Music

The Ska Janitors

Backlash to the genre's third wave nearly destroyed ska. But not quite.

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"Ska band outnumbers audience" was one of The Onion's more inspired fake headlines. But Josh Jerge, backup vocalist and trumpet player for Bay Area traditional-ska upstarts the Soul Captives, ain't laughin'.

"There's really no money in this scene, man," he admits. "Especially up here. We've done two shows in SF now and made a total of $100. Divided by six."

Don't spend that $16.66 all in one place, Josh. But if he does, rest assured he won't blow it on No Doubt's The Singles 1992-2003. The Soul Captives -- along with a small and insular, yet hyperenthusiastic cabal of bands and aficionados revolving around online rabbit hole BayAreaSka.com -- aim to carry on the genre's rich roots in 1960s Jamaica. But for fickle mainstream bandwagon-leapers, the Soul Captives represent the local remnants of perhaps the single most annoying musical fad of the '90s, which is saying one hell of a lot.

Join us now for a whirlwind joyride in our Media Hype Time Machine, back to those halcyon days of the mid-'90s, when drooling doofus journalist types insisted that "electronica" would blow our minds and destroy Rock as We Knew It, with the Chemical Brothers and that rabid rainbow-haired asshole guy from the Prodigy held up as our new saviors. Our great nation reacted by raising its collective hands to its collective mouth and issuing hilarious fake-flatulence sounds.

We embraced ska instead. Upbeat, laid-back, danceable, poppy, and easily fused to the already-burgeoning Warped Tour punk nation. Perfect for MTV. For Bay Area peeps, it pleasantly channeled Operation Ivy. Cue hysteria. Already-established workhorses the Mighty Mighty Bosstones got a few novelty radio hits. Another huge success story, Reel Big Fish, hit the MTV jackpot with undoubtedly the most self-loathing radio hit in rock history, "Sell Out," in which the line The record company's gonna give me lots of money/And everything's gonna be alright was somehow transformed into both a catchy hook and a public self-crucifixion.

Meanwhile, soon-to-be-cultural-phenomenon No Doubt initially rode the ska wave, before turning frontwoman Gwen Stefani into the least attractive sex symbol ever, falling in with the hip-hop producers du jour, and finally booting ska out of the equation entirely.

Good idea. The ska backlash hit the zeitgeist like a shock-and-awe aerial assault. Devoted disciples who'd spent Tuesday night skankin' away in a porkpie hat and two-tone shoes woke up Wednesday morning and denied all of it. Newly minted fans abandoned Ska Nation as if it was Three Mile Island. Even your humble author, who'd fallen in with a college freshman dorm ska act cleverly named Skantily Plaid, promptly saw his labor of love disbanded and abruptly reformed as ... an emo band, its hypothetically spectacular ska reimagination of Lenny Kravitz's "Are You Gonna Go My Way?" cruelly abandoned and unrealized.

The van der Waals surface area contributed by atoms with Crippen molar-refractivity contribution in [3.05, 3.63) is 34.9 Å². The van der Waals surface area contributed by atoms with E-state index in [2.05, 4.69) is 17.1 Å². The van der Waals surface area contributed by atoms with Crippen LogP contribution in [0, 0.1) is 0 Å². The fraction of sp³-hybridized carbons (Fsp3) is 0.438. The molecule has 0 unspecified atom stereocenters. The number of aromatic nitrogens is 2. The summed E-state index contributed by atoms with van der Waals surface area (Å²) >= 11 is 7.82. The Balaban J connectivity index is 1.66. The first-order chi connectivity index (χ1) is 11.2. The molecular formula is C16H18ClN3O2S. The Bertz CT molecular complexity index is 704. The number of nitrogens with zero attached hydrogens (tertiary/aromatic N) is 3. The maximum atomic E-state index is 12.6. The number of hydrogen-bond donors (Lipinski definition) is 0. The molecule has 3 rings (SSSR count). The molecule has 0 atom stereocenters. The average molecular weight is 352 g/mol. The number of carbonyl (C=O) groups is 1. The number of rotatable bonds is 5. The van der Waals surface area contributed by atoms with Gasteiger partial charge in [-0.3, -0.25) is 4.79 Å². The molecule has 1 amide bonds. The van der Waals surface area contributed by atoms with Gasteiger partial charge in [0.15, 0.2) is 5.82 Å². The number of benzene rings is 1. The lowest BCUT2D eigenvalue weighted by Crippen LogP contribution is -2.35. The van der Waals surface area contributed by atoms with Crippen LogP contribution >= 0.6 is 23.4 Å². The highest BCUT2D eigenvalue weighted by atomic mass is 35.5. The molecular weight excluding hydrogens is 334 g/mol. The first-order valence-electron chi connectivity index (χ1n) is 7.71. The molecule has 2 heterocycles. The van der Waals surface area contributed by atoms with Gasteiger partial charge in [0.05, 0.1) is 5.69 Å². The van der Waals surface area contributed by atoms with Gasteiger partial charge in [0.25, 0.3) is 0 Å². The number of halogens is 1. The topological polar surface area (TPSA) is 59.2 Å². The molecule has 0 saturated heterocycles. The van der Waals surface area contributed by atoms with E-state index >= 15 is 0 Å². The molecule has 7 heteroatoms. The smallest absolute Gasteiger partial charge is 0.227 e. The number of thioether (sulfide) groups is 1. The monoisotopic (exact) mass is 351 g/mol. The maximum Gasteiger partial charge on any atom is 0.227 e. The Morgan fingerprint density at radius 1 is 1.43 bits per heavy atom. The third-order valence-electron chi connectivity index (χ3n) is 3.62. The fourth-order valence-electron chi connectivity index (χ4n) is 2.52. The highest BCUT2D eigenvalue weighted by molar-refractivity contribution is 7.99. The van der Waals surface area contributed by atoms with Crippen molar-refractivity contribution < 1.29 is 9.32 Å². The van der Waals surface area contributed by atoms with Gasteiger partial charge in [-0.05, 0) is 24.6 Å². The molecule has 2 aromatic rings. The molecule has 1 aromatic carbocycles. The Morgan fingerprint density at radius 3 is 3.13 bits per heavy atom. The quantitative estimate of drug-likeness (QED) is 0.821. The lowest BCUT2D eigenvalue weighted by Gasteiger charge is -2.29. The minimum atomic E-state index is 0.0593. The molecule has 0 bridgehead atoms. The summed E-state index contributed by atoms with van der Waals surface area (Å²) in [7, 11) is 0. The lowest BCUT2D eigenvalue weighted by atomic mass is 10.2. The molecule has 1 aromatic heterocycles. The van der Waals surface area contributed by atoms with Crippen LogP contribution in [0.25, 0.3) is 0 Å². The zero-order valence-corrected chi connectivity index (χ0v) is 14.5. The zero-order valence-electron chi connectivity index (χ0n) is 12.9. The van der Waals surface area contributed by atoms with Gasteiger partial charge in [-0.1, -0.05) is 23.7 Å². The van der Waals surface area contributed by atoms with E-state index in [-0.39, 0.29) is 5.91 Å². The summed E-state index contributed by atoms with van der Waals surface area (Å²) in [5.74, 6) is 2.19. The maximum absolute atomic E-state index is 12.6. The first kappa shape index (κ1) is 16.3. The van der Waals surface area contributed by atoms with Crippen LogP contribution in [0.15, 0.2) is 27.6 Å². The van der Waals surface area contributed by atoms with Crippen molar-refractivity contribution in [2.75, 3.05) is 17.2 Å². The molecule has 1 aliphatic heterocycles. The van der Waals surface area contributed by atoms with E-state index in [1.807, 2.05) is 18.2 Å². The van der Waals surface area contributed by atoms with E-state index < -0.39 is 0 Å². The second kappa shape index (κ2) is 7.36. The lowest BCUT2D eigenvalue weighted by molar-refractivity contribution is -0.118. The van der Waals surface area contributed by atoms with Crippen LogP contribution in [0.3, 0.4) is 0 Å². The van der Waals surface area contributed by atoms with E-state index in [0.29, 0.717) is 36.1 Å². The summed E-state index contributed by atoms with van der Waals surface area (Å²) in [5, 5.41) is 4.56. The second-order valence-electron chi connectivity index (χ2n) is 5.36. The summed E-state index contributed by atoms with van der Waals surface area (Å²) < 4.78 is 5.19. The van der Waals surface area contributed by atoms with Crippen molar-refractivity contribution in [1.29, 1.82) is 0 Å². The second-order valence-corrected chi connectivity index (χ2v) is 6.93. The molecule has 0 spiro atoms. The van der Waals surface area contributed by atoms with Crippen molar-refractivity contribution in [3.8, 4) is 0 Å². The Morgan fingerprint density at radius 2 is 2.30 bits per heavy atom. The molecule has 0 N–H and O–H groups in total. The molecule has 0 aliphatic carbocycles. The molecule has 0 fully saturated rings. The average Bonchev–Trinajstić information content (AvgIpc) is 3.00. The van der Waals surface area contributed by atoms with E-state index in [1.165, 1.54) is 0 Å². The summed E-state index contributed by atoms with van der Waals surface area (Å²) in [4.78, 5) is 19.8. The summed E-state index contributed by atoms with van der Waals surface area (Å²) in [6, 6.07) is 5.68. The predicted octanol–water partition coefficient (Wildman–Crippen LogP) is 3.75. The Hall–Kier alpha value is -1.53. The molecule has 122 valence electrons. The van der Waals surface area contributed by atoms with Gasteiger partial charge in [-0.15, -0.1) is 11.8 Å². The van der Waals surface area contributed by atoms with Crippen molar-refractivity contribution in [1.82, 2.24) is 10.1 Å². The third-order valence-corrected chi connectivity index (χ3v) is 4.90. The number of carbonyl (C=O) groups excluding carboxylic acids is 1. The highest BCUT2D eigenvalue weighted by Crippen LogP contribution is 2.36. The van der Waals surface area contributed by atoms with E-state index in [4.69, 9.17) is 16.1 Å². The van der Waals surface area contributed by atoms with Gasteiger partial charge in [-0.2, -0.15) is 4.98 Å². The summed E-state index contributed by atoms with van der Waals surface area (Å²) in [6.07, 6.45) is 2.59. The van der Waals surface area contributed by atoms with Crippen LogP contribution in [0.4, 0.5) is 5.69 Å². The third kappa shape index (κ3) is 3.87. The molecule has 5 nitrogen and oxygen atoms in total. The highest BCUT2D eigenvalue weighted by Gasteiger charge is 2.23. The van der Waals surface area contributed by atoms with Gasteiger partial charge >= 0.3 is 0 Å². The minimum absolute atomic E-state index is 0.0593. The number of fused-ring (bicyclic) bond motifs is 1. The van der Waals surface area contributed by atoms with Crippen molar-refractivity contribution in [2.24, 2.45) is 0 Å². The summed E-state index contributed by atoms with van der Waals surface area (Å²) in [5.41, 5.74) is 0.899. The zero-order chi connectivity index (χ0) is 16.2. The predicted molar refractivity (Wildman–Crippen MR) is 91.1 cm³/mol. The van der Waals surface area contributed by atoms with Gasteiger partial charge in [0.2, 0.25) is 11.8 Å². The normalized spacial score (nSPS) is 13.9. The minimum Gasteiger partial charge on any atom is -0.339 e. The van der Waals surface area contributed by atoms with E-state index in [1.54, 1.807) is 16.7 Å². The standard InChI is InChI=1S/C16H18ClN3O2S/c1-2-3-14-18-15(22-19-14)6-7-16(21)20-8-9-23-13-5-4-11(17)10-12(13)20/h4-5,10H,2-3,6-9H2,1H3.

Ska is dead, a fully despised fad never to return. Except not everyone believes this: A few established bands actually survived the '90s binge and purge, and several new Bay Area acts have sprung up since. They might not be trendy anymore, but they just gotta dance.


Rob "Bucket" Hingley remembers. Oh, yes. For 25 years now the affable Englishman has fronted the Toasters, hugely respected NYC ska pioneers credited with spearheading the genre's "third wave" -- the first wave took over Jamaica in the '50s and '60s via grandfather types like the Skatalites, while the second, British wave -- Madness, the Specials, et al. -- took the world by storm in the late '70s and early '80s.

Bucket caught the Americanized third wave and, perhaps unknowingly, helped usher in the '90s boom. In 1983 he started Moon Ska, a sensation-causing indie label that powered beloved bands such as the Scofflaws, Let's Go Bowling, and of course, the Toasters. When the Ska Big Bang hit, Moon fought on the front lines, dodging major label buyout offers and valiantly fighting for the genre's integrity amid a sea of poseurs and bandwagoneers.

By 1999 the party was over, leaving Bucket a bit grouchy. In interviews he declared the late '90s "the worst business climate for ska music I've seen in, like, fifteen years." More memorably, he railed against the "whiny little bitches" who turned ska into "this great big shit pie."

Thankfully, as that shit pie is now smaller, the whiny bitches are now fewer.

"I think a lot of those people have gone," says Bucket, who's on the road yet again with the Toasters. "What I meant by that was, a lot of people I felt -- and quite rightly -- hadn't really done anything for ska music, just basically showing up at the last minute with their hand out. People basically signing a record deal and expecting UPS to be delivering bags full of money the next day."

Still, he admits these people gave ska a brief moment in the mainstream sun that still resonates positively; plenty of honest-to-God fans birthed in that brief era still remain. Not enough to save Moon Ska, however: The label finally puttered out in 2000 amid a series of distributor capitulations and publicly rancorous royalty debates, leaving only a Moon Ska Europe imprint, which Bucket has little involvement with.

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